Following a similar move by Activision Blizzard last year, EA has unveiled EA AntiCheat (EAAC), a new internally developed kernel-level anti-cheat system that’ll initially be rolling out with the launch of FIFA 23 on PC this autumn.
Announcing EAAC – which is officially described as a “kernel-mode anti-cheat and anti-tamper solution” – in a new blog post, the publisher explained, “PC cheat developers have increasingly moved into the kernel, so we need to have kernel-mode protections to ensure fair play and tackle PC cheat developers on an even playing field.”
EAAC’s arrival will coincide with the release of FIFA 23, which brings cross-play across PC, Xbox, and PlayStation to the series for the first time. “In addition to EAAC protecting our PC players from cheaters,” EA notes, “our console players who match with PC opponents will also be protected from cheaters operating on PC platforms.”
The remainder of the publisher’s announcement post aims to address any concerns players might have around its new technology, insisting that EAAC will have “negligible impact” on gameplay when used, and that the system will only be active while games requiring EAAC are running. It also claims to have “limited the information” its anti-cheat technology collects and that it “does not gather any information about your browsing history, applications that are not connected to EA games, or anything that is not directly related to anti-cheat protection.”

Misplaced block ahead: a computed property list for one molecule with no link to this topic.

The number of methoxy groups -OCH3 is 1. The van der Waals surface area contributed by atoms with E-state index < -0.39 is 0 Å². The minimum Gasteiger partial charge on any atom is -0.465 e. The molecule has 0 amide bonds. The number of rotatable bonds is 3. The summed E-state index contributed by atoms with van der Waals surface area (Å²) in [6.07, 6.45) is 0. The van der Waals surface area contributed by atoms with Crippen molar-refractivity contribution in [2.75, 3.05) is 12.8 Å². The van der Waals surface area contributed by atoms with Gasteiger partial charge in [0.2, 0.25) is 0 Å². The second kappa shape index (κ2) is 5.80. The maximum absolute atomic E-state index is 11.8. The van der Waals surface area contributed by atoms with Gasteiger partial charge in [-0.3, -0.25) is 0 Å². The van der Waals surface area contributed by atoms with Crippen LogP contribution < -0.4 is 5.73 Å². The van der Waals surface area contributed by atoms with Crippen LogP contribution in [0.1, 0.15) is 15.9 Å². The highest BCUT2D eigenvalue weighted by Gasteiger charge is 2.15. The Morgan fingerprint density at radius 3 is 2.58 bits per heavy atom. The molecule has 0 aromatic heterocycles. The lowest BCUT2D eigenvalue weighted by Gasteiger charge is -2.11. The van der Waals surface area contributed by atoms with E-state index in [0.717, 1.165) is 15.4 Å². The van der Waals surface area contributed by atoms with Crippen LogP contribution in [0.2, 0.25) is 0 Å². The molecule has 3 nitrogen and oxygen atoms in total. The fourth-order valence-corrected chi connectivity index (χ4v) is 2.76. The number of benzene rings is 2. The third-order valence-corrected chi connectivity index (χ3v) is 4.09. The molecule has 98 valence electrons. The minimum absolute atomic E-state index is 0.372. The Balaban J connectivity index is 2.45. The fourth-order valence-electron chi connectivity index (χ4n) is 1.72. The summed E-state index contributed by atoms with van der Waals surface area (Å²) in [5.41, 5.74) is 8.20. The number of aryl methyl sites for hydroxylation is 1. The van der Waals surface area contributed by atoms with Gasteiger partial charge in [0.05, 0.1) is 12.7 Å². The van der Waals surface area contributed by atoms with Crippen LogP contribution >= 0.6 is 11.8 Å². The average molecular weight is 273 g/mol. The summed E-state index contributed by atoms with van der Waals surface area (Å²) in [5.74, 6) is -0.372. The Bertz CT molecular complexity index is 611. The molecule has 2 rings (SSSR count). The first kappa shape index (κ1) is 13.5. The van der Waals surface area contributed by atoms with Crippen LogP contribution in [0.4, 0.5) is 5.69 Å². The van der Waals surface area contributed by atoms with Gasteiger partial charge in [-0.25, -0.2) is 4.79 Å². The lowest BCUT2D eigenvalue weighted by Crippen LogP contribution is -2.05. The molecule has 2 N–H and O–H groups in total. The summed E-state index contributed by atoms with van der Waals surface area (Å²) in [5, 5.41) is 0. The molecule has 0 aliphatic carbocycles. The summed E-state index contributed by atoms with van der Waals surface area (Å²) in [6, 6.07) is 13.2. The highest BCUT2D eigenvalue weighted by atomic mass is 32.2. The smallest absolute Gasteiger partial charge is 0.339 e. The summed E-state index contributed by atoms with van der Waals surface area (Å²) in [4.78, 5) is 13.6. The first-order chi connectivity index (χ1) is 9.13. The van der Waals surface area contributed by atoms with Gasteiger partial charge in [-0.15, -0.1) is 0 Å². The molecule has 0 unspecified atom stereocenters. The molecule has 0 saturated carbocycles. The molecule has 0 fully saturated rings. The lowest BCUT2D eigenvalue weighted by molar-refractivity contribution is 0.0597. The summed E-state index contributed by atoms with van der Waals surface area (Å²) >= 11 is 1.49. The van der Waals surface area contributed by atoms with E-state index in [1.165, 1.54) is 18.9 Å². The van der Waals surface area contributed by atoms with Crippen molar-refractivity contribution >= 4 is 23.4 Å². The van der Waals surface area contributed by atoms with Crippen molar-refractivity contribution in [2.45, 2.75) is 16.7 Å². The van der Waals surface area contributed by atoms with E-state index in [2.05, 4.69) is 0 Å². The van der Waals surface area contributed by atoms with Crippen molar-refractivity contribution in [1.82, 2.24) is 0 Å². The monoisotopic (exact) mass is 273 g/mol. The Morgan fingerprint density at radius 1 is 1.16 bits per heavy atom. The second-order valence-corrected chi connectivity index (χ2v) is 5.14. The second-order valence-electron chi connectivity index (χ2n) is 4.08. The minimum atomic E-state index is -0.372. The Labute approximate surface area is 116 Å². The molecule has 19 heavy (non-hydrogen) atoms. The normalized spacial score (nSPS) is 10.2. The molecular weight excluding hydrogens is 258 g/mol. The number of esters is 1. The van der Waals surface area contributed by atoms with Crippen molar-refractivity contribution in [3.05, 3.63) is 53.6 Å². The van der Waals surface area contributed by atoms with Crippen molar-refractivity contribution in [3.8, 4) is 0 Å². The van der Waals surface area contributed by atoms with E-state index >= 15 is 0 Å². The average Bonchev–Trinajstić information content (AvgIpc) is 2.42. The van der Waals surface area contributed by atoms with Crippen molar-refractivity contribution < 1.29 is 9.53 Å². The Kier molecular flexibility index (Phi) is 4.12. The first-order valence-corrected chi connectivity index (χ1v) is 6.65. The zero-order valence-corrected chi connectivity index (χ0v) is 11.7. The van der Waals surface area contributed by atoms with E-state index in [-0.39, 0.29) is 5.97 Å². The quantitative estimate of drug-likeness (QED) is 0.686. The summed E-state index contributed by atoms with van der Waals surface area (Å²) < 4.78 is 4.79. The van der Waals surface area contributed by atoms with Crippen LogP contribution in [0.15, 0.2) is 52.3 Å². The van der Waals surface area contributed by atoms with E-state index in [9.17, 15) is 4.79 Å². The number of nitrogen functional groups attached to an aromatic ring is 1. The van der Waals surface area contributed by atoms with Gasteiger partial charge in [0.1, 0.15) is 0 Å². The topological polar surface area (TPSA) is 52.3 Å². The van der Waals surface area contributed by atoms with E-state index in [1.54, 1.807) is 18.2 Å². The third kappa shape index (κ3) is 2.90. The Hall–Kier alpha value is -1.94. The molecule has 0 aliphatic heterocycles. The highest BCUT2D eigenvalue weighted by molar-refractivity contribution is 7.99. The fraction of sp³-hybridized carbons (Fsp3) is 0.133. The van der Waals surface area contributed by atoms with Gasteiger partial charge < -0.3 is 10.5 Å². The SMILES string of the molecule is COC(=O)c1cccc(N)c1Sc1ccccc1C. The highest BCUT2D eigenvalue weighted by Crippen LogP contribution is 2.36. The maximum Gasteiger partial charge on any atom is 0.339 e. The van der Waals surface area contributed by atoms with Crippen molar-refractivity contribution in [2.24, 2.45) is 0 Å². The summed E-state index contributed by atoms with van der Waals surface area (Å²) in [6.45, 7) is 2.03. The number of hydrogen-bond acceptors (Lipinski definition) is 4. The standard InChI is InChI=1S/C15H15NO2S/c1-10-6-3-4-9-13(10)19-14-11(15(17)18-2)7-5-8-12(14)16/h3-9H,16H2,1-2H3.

Additionally, EA says EAAC will be automatically removed from a user’s system once all games requiring it have been uninstalled, and that it can also be removed manually – although this will prevent games requiring EAAC from running.
“We’ve worked with independent, 3rd party computer security and privacy services firms to ensure EAAC operates with data privacy top of mind,” it adds.
The publisher also notes that not all of its games will make use of EAAC, citing single-player games and titles without competitive ladders or leaderboards as areas where “the cheat landscape differs”. In these instances, it says it may either use other anti-cheat technology or forego using anti-cheat technology altogether.
There’s no word on where EA maybe considering deploying its EAAC after the launch of FIFA 23, but given it describes third-party anti-cheat solutions as “[preventing] us from implementing additional privacy controls or customisations that provide greater accuracy and granularity”, it seems likely it’s planning to introduce EAAC across its entire multiplayer portfolio (the likes of Battlefield and Apex Legends 2042 currently use Easy Anti-Cheat) in due course.